Standing in the kitchen this evening making dinner–chopping veggies on the new counter, adding dishes to the dishwasher as I worked, grabbing things from the over fridge cabinet instead of having to walk the furthest overhead pantry cabinet–I really got a sense of how my life in this RV is going to change, of how I am going to start developing routines that will hold whether I am stopped for a few months or on the road for a few weeks, of how I am finally making a home here instead of living in someone else’s space. I’ve been living in this RV for a year and a half now and I feel as good about my purchase as I did back in August of 2008. Miranda isn’t perfect by far (dual pane windows and enclosed tanks would be awesome!), but she is without a doubt the best RV I could have bought within my budget. I could have had my pick of anything in North America and I am still convinced that Miranda would have been my final choice. I am renovating with a ten year ownership plan in mind and I am certain that when the time comes for me to move to a new RV, I will mourn my beloved Royal Classic.

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Appliances, Buying Miranda, Cooking, Decorating, Dishwasher, Finances, Homemaking, Maintenance & Repair, Personal, Renovating, Technical    3 Comments
Jan 20, 2010 -

The End of the Road for Glendale

Glendale RV, based in Strathroy, Ontario, has filed for bankruptcy and shut down its RV operations.

It’s no secret that I love my Glendale RV. If Miranda were totaled today and I had to replace her, I would still go with a Royal Classic, but a more recent, winterized one if I could find it.

Glendale stopped making class Cs in 2004 to focus on Titanium fifth wheels, a crushing blow, in my opinion, to Canadian full-timers looking for a good class C.

When I was doing my research before buying Miranda, I contacted Glendale to get more information about their 1997 Royal Classic. The person who responded to my query the next day said she had nothing on hand but she’d check out the archives when she had a chance. A couple of days later, a scan of the promotional brochure landed in my inbox. They also gave me leads on where I might be able to find double pane windows should I ever need to replace mine. That’s dang good customer service. A Titanium owner I occasionally correspond with had to take his rig to Strathroy for repairs and had nothing but praise for Glendale’s customer service, also.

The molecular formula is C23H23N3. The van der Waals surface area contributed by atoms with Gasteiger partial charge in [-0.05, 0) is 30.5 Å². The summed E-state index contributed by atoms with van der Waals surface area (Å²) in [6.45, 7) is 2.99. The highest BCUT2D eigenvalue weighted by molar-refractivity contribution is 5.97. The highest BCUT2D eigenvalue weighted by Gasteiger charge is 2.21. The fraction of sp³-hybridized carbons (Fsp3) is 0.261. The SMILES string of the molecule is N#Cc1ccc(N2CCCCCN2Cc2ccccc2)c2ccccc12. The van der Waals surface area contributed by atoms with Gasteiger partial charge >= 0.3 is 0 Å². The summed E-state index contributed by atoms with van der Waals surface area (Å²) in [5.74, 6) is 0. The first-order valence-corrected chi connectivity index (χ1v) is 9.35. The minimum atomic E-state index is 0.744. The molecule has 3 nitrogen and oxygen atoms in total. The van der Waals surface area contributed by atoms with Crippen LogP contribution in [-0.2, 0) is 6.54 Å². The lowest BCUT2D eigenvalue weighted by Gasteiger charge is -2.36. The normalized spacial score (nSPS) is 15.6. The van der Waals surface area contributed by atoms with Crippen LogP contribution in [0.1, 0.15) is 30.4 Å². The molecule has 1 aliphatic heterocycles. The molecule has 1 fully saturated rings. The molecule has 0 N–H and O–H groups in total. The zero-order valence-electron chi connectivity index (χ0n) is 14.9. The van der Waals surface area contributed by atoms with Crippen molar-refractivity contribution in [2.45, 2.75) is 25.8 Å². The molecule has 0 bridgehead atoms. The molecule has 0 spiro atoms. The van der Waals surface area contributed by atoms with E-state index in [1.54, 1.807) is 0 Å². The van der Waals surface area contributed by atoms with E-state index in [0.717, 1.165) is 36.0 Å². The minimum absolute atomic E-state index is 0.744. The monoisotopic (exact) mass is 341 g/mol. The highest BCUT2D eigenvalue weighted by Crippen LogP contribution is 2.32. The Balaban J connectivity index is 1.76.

I guess that all there’s left to say is “Thanks Glendale for making me such a wonderful home on wheels.”

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Jun 17, 2009 -

Making the Bed

With my lack of sleep lately, a conversation with Croft, and a recent post by Gypsy, I’ve had beds on my mind lately.

I think I would be a contender for the top prize in a ‘most difficult to make bed in the universe’ contest. I sleep in the bunk over the cab in my class C. I hate the thin, hard mattress that came with the rig, so I put over it my super comfy house-style mattress. This leaves me exactly 23 inches between the mattress and the ceiling. Right over my head, there is a ceiling light that reduces the clearance by about an inch and a half. I cannot count the number of times I’ve cracked my head on it. 🙂 But, otherwise, I can count on one hand the number of times that I’ve sat up in bed and hit the ceiling. It’s cozy up there, but comfortable

I still make my bed ‘normal’-style, with a fitted sheet, flat sheet, and comforters. I hate sleeping in a bag! So, once a week, I find myself spread out flat on my stomach on the bed trying to get the darn inner corners of the fitted sheets into position. Add to that a certain cat who thinks that sitting on the bed and playing with the sheets constitutes helping. 😀

Despite this self-imposed ‘hardship’ I wouldn’t have it any other way. I’ve slept in top bunks and lofts most of my life and much prefer that to sleeping close to the ground. Getting up into the bunk is not difficult. I do not, as my friend Croft believes, climb up and down a ladder to get into bed. Rather, I step up onto the dinette bench then onto its back. It’s really no more difficult that climbing or descending a very wide staircase. In the ten months I’ve lived in this rig, I’ve never found myself up there and thinking “Crap, I need to go back down to do x, y, or z”, getting down is such a non-issue.

Sleeping over the cab might not work for everyone, and it would probably be a pain for a couple, but for me it’s perfect. It also has a great perk.